Obscured within a firm’s accounts payable file, shell companies are being used to steal millions, or to conceal payments that violate anti-bribery laws. Leonard Vona shows how shell companies may be detected, even in the absence of an initial lead. (This second of a two-part article addresses building and testing a fraud data profile).
In the recent case of R v Edward Brown (formerly Latham) the Court of Appeal held that it was appropriate, in certain circumstances, to impose a requirement that third parties be present during a nominally private consultation between a defendant and his lawyer. In doing so the Court created a new common law qualification to the inviolable nature of legal professional privilege. Lloyd Firth of WlimerHale considers the possible effects of the judgment.
A trust making investments on behalf of the Bill & Melinda Gates Foundation has sued Brazilian state-owned oil company Petrobras and auditor PricewaterhouseCoopers (PwC) for millions of dollars in damages from the fraud scandal that has rocked Brazil.
The UK government looks to have seriously compromised the potential for deferred prosecution agreements to address corporate criminal wrongdoing. Adrian Darbishire QC and Rachna Gokani of QEB Hollis Whiteman wonder where a recent written answer leaves the Serious Fraud Office.
The European Commission is counting on a new real driving emissions (RDE) test to prevent a repeat of the Volkswagen ‘defeat device’ scandal.
The UK Government has no plans to introduce a new corporate offence of failure to prevent economic crime, junior justice minister Andrew Selous said in a written answer to Byron Davies MP on Monday [28 September 2015].
The City of London Police Commissioner has warned that British crime figures will shoot up by 40% next month once the Office for National Statistics (ONS) starts including fraud in the Crime Survey for England and Wales (CSEW).
Wide differences persist between European Union (EU) member states over their strategies to fight and report frauds against EU spending and revenues, despite work by the European Commission to align these efforts.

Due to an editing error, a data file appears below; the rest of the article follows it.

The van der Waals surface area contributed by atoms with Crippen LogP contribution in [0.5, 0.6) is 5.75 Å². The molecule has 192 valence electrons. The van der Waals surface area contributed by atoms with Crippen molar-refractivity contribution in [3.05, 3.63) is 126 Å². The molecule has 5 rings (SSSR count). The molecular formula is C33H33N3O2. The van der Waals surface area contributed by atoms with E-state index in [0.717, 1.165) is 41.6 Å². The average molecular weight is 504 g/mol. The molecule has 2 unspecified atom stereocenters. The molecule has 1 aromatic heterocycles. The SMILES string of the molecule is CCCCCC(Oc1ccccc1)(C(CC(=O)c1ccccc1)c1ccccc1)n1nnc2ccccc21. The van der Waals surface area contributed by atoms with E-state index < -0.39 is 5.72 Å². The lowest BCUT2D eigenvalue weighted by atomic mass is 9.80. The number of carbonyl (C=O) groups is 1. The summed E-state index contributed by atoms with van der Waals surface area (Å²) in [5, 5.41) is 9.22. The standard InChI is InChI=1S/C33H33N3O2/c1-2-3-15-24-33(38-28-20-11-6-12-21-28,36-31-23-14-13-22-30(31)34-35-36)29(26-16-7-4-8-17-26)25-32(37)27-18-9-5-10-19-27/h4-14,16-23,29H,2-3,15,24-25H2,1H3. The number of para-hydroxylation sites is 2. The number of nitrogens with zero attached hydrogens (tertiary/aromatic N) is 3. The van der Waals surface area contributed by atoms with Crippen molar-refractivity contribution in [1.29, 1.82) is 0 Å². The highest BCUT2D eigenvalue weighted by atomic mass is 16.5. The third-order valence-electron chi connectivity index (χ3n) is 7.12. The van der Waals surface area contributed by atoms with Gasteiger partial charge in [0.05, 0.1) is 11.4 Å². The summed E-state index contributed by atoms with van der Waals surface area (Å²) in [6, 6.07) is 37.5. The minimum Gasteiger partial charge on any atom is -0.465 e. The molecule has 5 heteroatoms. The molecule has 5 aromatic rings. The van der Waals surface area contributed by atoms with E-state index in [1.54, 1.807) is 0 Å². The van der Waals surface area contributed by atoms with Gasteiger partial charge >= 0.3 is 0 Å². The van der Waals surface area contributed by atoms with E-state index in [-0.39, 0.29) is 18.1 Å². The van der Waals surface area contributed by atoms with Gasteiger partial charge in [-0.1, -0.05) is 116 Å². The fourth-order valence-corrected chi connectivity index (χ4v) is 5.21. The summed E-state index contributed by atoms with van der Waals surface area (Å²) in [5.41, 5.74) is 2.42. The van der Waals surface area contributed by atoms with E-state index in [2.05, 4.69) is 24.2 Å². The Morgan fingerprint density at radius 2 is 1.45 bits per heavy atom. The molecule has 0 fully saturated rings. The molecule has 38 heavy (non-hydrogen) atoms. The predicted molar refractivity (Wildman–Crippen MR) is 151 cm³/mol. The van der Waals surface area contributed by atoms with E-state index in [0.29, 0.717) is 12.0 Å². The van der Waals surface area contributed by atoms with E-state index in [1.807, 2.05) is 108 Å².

US prosecutors will need to work more closely with overseas counterparts if they are to make out corruption cases against non-resident foreign nationals following a District Court ruling in proceedings against former Alstom executive Lawrence Hoskins. Marsha Z. Gerber, Richard Craig Smith, Ketevan Kulidzhanova, and Kate Hunter of Norton Rose Fulbright examine the decision.
Private prosecutions are an increasingly utilised alternative to public or civil suits, but how does one set about preparing a case? Ian Brown details the factors that should be addressed when undertaking a criminal investigation in the private sector.
“If you would know the road ahead, ask someone who has travelled it,” says a Chinese proverb. Allan Maund shares personal reflections from his experience of investigating fraud and corruption in such regions as Asia, Afghanistan as well as West and East Africa.
When facing fierce commercial pressures, all too many executives have succumbed to temptation to ‘cook the books’ – the latest example being the US$1.2bn Toshiba scandal. Adam K Bowen outlines the basics of expense deferment schemes and examines the Diamond Foods fraud he helped investigate.
The director of the UK Serious Fraud Office (SFO) David Green has defended his agency’s use of deferred prosecution agreements (DPAs) rather than bringing criminal proceedings.
When the Xbox and PlayStation gaming networks were knocked offline over Christmas in December 2014 the now infamous hacking group, Lizard Squad seemingly took responsibility for the attack. Recently, Julius Kivimaki, a Finnish teenager, was convicted of more than 50,000 computer hacks and given a two-year suspended prison sentence.
The Danish Tax Assessment Council has alerted the country’s police after discovering that a large network of foreign companies has committed what could be Denmark’s largest-ever tax fraud.
Asylum-seekers and illegal immigrants have been targeted in a scam unmasked by the UK’s National Fraud Intelligence Bureau (NFIB), which is part of the City of London Police force.
FINANCIAL CRIME NEWS
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